Henri Matisse, Seated Pink Nude, 1935-, 36, Oil on canvas, 36 1/4 x 28 3/4 in. (92 x 73 cm.), Musée national d'art modern, e/Centre de création industrielle, Centre , Georges , Pompidou, Paris, gift 2001, AM 2001,215,

Richard Diebenkorn, Ocean Park #6, 1968, Oil on canvas, 92 x 72 in. (233.7 x 182.9 cm.), Smithsonian, American Art Museum, Washington, D.C., gift of Arthur J. Levin in , memory, of his beloved wife Edith, 1999.17,

Richard Diebenkorn, Ocean Park #29, 1970, Oil , and charcoal on canvas, 100 , 1/8 , x 81 , 1/8 in. (254.3 x 206.1 , cm.), Dallas Museum of Art, gift of the Meadows Foundation, Incorporate, d, 1981.106,

Richard Diebenkorn, Ocean Park #27, 1970, Oil , and charcoal on canvas, 100 x 80 in. (254 x 203.2 cm.), Brooklyn Museum, gift of the Roebling Society and Mr. and Mrs. Charles H. Blatt , and Mr. and Mrs. William K. Jacobs, Jr., 72.4, 

Henri Matisse, Large Reclining Nude, 1935, Oil on canvas, 26 1/8 x 36 3/4 in. (66.4 x 93.3 cm.), The Baltimore Museum of Art: The Cone Collection, formed by Dr. Claribel , Cone and Miss Etta Cone of Baltimore, Maryland, , BMA 1950.258,

Henri Matisse, Two Girls, Red and Green Background, 1947, Oil on canvas, 22 1/8 x 18 1/4 in. (56.2 x 46.4 cm.), The Baltimore Museum of Art: The Cone Collection, formed, by Dr. Claribel Cone and , Miss Etta Cone of Baltimore, Maryland, , BMA 1950.264,

Richard Diebenkorn, Ocean Park #54, 1972, Oil and charcoal on canvas, 100 x 81 in. (254 x 205.7 cm.), San Francisco Museum of Modern Art, g, ift of Friends of Gerald Nordland, , 1972,

Richard Diebenkorn, Ocean Park #79, Oil and charcoal on canvas , 93 x 81 in. (236.2 x 205.7 cm), Philadelphia Museum of Art, purchased with a grant from the National Endowment for the Arts , and with funds contributed by private donors, 1977, , 1977-, 28-, 1

Richard Diebenkorn, Ocean Park #105, 1978, Oil and charcoal on canvas, 100 1/8 x 93 1/8 in. (254.3 x 236.5 cm.), Mo, dern Art Museum of Fort Worth, museum purchase, Sid W. Richardson , Foundation Endowment Fund and The Burnett Foundation, 1991.12, .P.P.,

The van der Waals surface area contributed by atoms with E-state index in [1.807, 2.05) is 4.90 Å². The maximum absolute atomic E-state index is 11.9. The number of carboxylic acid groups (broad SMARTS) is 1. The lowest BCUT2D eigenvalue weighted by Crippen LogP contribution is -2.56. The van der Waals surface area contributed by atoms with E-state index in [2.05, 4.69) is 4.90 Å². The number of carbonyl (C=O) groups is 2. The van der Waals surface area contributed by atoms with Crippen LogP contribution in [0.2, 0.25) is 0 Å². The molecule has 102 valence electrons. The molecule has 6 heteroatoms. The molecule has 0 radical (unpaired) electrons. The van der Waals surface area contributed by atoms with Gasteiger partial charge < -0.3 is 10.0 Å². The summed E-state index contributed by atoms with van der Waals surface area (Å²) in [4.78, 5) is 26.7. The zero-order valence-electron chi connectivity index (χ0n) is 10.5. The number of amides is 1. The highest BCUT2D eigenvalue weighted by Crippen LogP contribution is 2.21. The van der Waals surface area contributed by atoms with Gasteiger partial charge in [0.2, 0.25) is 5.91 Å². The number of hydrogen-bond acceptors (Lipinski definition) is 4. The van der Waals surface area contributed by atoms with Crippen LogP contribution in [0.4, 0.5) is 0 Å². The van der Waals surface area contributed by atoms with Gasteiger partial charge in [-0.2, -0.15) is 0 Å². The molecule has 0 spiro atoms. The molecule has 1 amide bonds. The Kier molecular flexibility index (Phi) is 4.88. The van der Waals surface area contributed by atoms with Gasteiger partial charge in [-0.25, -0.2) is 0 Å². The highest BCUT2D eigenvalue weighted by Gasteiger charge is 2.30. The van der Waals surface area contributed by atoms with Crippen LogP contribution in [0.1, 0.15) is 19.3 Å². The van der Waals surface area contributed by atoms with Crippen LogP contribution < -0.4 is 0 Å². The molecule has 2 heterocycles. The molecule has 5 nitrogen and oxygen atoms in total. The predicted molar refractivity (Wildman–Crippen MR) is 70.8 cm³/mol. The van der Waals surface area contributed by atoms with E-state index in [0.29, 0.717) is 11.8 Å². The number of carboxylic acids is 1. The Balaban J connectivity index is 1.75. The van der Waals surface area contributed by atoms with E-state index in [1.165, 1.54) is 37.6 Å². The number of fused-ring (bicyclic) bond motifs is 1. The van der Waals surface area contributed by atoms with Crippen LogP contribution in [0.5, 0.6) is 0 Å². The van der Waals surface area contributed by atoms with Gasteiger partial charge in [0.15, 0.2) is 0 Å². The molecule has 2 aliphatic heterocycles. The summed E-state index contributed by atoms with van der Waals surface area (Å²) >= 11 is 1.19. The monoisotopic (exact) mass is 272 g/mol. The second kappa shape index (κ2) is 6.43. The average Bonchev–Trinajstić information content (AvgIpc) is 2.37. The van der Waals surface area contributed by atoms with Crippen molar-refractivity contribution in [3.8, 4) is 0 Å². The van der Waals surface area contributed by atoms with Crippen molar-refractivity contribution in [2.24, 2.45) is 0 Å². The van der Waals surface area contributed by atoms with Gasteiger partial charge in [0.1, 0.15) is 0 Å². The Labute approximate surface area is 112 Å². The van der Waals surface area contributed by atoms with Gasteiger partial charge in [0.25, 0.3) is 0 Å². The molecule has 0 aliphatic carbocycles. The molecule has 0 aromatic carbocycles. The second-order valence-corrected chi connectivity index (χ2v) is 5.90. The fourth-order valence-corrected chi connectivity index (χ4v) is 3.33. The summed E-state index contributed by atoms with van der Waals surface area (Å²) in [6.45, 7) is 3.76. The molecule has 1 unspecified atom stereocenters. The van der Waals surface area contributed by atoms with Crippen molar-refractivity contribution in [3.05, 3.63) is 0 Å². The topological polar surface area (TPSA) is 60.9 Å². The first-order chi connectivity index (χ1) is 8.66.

Henri Matisse, French Window at Collioure, 1914, Oil on canvas, 45 , 7/8 x 35 1/8 , in. (116.5 x 89, .2 cm.), Musée national d'art moderne/Centre de création industrielle,, Centre Pompidou, Paris, gift 1983,, AM 1983, -508,

Richard Diebenkorn, Ocean Park #9, 4 , 1976, Oil and charcoal on canvas, 93 1/8 x 81 1/8 in. (236.5 x 206.1 cm.), Iris & B. Gerald Cantor Center for Visual Arts at Stanford University, Stanford, California, g, ift of , Phyllis G. Diebenkorn, 1998.142 ,

Richard Diebenkorn, Sink, 1967, Ink, charcoal, , and watercolor on paper, 24 , 3/4 , x 18 3/4 in. (62.9 x 47.6 , cm.), The Baltimore Museum of Art: Thomas, E. Benesch Memorial Collection, BMA 1969.2,

Richard Diebenkorn, Ocean Park #93, 1976, Oil on hardboard, 29 x 21 in. (73.7 x 53.3 cm.), The Grant Family Collection,

Richard Diebenkorn, Ocean Park #122, 1980, Oil and charcoal on canvas, 100 1/4 x 81 1/4 in. (254.6 x 206.4 cm.), San , Francisco Museum of Modern Art, Charles H. Land Family Foundation Fund purchase, , 1980,